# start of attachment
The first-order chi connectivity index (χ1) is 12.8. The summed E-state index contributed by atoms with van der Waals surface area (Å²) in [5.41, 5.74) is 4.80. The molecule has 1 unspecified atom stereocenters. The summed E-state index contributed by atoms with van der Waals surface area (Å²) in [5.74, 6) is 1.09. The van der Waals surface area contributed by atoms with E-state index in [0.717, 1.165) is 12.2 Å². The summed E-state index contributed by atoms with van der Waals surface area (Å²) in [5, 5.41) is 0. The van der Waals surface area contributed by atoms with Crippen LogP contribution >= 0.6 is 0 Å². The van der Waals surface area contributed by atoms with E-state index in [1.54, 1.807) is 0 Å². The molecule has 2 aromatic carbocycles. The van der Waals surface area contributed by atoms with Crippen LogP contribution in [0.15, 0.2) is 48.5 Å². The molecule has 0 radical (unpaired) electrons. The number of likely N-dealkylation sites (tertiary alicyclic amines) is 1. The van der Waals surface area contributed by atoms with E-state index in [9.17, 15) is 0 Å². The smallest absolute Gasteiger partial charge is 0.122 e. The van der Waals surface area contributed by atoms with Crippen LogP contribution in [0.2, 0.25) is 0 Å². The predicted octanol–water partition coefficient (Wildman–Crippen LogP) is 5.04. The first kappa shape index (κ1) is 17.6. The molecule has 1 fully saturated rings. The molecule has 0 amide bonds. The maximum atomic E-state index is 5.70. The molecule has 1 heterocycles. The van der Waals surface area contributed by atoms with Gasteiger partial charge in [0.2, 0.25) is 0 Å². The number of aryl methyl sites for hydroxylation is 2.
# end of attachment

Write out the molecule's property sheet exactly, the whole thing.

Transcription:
The first-order chi connectivity index (χ1) is 12.8. The summed E-state index contributed by atoms with van der Waals surface area (Å²) in [5.41, 5.74) is 4.80. The molecule has 1 unspecified atom stereocenters. The summed E-state index contributed by atoms with van der Waals surface area (Å²) in [5.74, 6) is 1.09. The van der Waals surface area contributed by atoms with E-state index in [0.717, 1.165) is 12.2 Å². The summed E-state index contributed by atoms with van der Waals surface area (Å²) in [5, 5.41) is 0. The van der Waals surface area contributed by atoms with Crippen LogP contribution >= 0.6 is 0 Å². The van der Waals surface area contributed by atoms with E-state index in [1.54, 1.807) is 0 Å². The molecule has 2 aromatic carbocycles. The van der Waals surface area contributed by atoms with Crippen LogP contribution in [0.15, 0.2) is 48.5 Å². The molecule has 0 radical (unpaired) electrons. The number of likely N-dealkylation sites (tertiary alicyclic amines) is 1. The van der Waals surface area contributed by atoms with E-state index in [9.17, 15) is 0 Å². The smallest absolute Gasteiger partial charge is 0.122 e. The van der Waals surface area contributed by atoms with Crippen LogP contribution in [0.2, 0.25) is 0 Å². The predicted octanol–water partition coefficient (Wildman–Crippen LogP) is 5.04. The first kappa shape index (κ1) is 17.6. The molecule has 1 fully saturated rings. The molecule has 0 amide bonds. The maximum atomic E-state index is 5.70. The molecule has 1 heterocycles. The van der Waals surface area contributed by atoms with Gasteiger partial charge in [0.2, 0.25) is 0 Å². The number of aryl methyl sites for hydroxylation is 2.